The End of Kid-Adulthood: a Senior Reflection

By JULIA KLEE, Copy Editor 

The experience I received at the University of Michigan-Dearborn was, by no means, how I imagined my college experience when I was growing up. Hollywood imagines these insane portrayals of college life, making it hard not to believe that a true college experience should be some combination of the storylines behind movies like American Pie and Legally Blonde. As a graduating senior, my experiences in college have not been too far from something you could turn into either a Lifetime movie or comedy film, depending on the perspective you choose. The special thing about the experiences students at UM-Dearborn collect, is that they all happen in ‘real’ environments; not in a strange, middle-of-nowhere, college student-filled bubble of a town.

Going to a commuter campus means that this strange invisible barrier between college life, your professional life, and your family does not exist. You can’t compartmentalize. At a commuter school, you live and work in communities with people who aren’t in college, aren’t from your background and aren’t your age- something that students at other universities don’t always experience.       

I feel like I’ve lived multiple lives since starting here as a freshman. I volunteered at a horse barn where the handicapped can horseback ride, worked at H&M at the mall, at Tim Hortons, as a baseball umpire, wedding coordinator, fashion show director, racing team manager, in transmission sales at BorgWarner, corporate communications at ZF, infotainment & connectivity systems sales at Continental Automotive, retail lubricant sales at Shell Oil Company, technical literature at Volkswagen, and of course, as copy editor at the Michigan Journal. I lost all three of the grandparents I grew up spending evenings and vacations with. I’ve been all over the place, but I was always busy doing something. I don’t know what compelled me to pack so much into four years, but I’m glad I have managed to get through travelling in so many circles.

In a couple of weeks, I will graduate from UM-Dearborn’s Honors College with my B.A. in Communications and Business Studies, and a minor in German. After wrapping up my current internship with Volkswagen, I will move to New Jersey to take part in a rotational graduate sales development program with BP.  I plan on going to school for my MBA within the next five years, once I have an idea of where I’ll be living, more permanently.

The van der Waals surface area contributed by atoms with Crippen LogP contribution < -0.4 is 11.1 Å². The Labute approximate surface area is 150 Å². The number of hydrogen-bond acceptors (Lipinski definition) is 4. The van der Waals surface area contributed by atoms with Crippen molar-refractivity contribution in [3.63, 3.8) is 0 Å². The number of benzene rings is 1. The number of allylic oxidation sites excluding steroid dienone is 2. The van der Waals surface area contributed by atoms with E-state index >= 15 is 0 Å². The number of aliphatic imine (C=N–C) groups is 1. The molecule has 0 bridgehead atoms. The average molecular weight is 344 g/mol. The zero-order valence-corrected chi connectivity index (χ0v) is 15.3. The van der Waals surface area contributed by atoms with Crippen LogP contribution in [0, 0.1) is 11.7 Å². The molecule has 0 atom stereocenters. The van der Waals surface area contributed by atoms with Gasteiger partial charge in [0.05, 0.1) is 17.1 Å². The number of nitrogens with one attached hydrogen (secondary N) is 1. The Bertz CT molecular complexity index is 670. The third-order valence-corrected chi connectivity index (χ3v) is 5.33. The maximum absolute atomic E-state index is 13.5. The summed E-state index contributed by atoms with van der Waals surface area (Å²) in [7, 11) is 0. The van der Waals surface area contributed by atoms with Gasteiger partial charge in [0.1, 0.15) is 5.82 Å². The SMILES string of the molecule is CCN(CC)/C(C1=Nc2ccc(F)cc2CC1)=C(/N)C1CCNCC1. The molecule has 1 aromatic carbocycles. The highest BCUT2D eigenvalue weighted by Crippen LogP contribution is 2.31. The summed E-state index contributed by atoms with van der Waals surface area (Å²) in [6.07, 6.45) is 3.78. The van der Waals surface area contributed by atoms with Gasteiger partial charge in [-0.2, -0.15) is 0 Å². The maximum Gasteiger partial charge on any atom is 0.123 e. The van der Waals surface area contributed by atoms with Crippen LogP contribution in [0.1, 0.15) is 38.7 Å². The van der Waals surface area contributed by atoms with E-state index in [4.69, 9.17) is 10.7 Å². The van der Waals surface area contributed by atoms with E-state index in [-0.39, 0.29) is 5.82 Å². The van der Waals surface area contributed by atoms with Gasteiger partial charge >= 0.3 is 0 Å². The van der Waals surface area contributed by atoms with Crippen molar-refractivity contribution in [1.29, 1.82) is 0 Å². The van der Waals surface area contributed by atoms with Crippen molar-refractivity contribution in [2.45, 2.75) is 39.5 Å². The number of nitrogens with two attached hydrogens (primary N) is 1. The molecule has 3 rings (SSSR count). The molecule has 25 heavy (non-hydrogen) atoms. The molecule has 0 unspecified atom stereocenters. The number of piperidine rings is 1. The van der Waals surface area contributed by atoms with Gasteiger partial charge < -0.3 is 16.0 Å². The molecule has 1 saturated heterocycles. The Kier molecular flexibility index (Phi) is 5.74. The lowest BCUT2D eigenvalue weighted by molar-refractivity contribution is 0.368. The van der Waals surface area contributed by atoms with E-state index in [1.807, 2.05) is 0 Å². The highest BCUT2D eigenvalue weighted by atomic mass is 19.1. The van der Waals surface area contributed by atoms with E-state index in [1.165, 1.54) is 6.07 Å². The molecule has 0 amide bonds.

I am blessed to have parents who have been life-long educators. They have always challenged myself and my siblings to learn a little bit about every subject, every type of music, every type of rock and mineral (perks of having a dad who studied geology), and every language (perks of having a mom who speaks Arabic). They always challenge us to learn continuously. We are all interested in completely different things and possess different skill sets, but we are probably closer with each other than our closest friends.

I’ve learned that best friends can come in all ages. A boy I babysit has asked me for years, “If you’re in college, does that mean you’re an adult?” Maybe I was in denial, but I’ve always told him, “. . . well, kind of.” He then labelled me as a ‘kid-adult.’ However, a few weeks ago he told me that he thinks I’m “probably basically an adult now, because when you’re done with college, that means you’re an adult.” Thankfully, after all the craziness of these past four years, that idea is exciting. He has also asked me if I was going to party after my last day of school, which I had to tell him, “of course.” Graduation is a wonderful reason to celebrate.